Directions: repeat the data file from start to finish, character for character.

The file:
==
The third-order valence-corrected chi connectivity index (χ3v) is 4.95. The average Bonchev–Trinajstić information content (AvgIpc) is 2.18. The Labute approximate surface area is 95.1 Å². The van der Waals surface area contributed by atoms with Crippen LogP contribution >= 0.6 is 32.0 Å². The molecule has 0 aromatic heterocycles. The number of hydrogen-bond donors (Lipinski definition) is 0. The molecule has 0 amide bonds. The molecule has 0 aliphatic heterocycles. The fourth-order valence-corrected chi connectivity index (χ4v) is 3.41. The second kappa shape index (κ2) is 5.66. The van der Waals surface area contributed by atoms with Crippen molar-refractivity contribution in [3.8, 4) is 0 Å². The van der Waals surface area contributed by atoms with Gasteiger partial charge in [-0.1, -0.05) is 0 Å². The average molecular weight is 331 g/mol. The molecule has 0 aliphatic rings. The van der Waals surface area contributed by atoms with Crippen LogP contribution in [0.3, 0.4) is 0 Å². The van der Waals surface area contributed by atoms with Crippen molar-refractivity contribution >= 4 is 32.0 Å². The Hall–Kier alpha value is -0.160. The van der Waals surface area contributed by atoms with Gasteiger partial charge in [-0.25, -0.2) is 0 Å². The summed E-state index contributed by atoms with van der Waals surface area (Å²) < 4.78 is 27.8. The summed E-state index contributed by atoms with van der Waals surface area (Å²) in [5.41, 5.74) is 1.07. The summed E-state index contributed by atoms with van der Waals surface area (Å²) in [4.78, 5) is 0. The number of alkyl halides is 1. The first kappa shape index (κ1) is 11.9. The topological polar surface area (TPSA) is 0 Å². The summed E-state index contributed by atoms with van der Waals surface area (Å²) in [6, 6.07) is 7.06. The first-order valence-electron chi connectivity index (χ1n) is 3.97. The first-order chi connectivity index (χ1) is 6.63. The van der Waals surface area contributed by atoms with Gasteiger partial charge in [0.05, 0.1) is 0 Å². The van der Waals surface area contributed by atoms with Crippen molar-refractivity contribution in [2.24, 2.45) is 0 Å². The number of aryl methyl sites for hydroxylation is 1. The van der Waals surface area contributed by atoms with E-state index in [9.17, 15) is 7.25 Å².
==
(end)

The third-order valence-corrected chi connectivity index (χ3v) is 4.95. The average Bonchev–Trinajstić information content (AvgIpc) is 2.18. The Labute approximate surface area is 95.1 Å². The van der Waals surface area contributed by atoms with Crippen LogP contribution >= 0.6 is 32.0 Å². The molecule has 0 aromatic heterocycles. The number of hydrogen-bond donors (Lipinski definition) is 0. The molecule has 0 amide bonds. The molecule has 0 aliphatic heterocycles. The fourth-order valence-corrected chi connectivity index (χ4v) is 3.41. The second kappa shape index (κ2) is 5.66. The van der Waals surface area contributed by atoms with Crippen molar-refractivity contribution in [3.8, 4) is 0 Å². The van der Waals surface area contributed by atoms with Gasteiger partial charge in [-0.1, -0.05) is 0 Å². The average molecular weight is 331 g/mol. The molecule has 0 aliphatic rings. The van der Waals surface area contributed by atoms with Crippen LogP contribution in [0.3, 0.4) is 0 Å². The van der Waals surface area contributed by atoms with Crippen molar-refractivity contribution >= 4 is 32.0 Å². The Hall–Kier alpha value is -0.160. The van der Waals surface area contributed by atoms with Gasteiger partial charge in [-0.25, -0.2) is 0 Å². The summed E-state index contributed by atoms with van der Waals surface area (Å²) < 4.78 is 27.8. The summed E-state index contributed by atoms with van der Waals surface area (Å²) in [5.41, 5.74) is 1.07. The summed E-state index contributed by atoms with van der Waals surface area (Å²) in [4.78, 5) is 0. The number of alkyl halides is 1. The first kappa shape index (κ1) is 11.9. The topological polar surface area (TPSA) is 0 Å². The summed E-state index contributed by atoms with van der Waals surface area (Å²) in [6, 6.07) is 7.06. The first-order valence-electron chi connectivity index (χ1n) is 3.97. The first-order chi connectivity index (χ1) is 6.63. The van der Waals surface area contributed by atoms with Gasteiger partial charge in [0.05, 0.1) is 0 Å². The van der Waals surface area contributed by atoms with Crippen molar-refractivity contribution in [2.24, 2.45) is 0 Å². The number of aryl methyl sites for hydroxylation is 1. The van der Waals surface area contributed by atoms with E-state index in [9.17, 15) is 7.25 Å².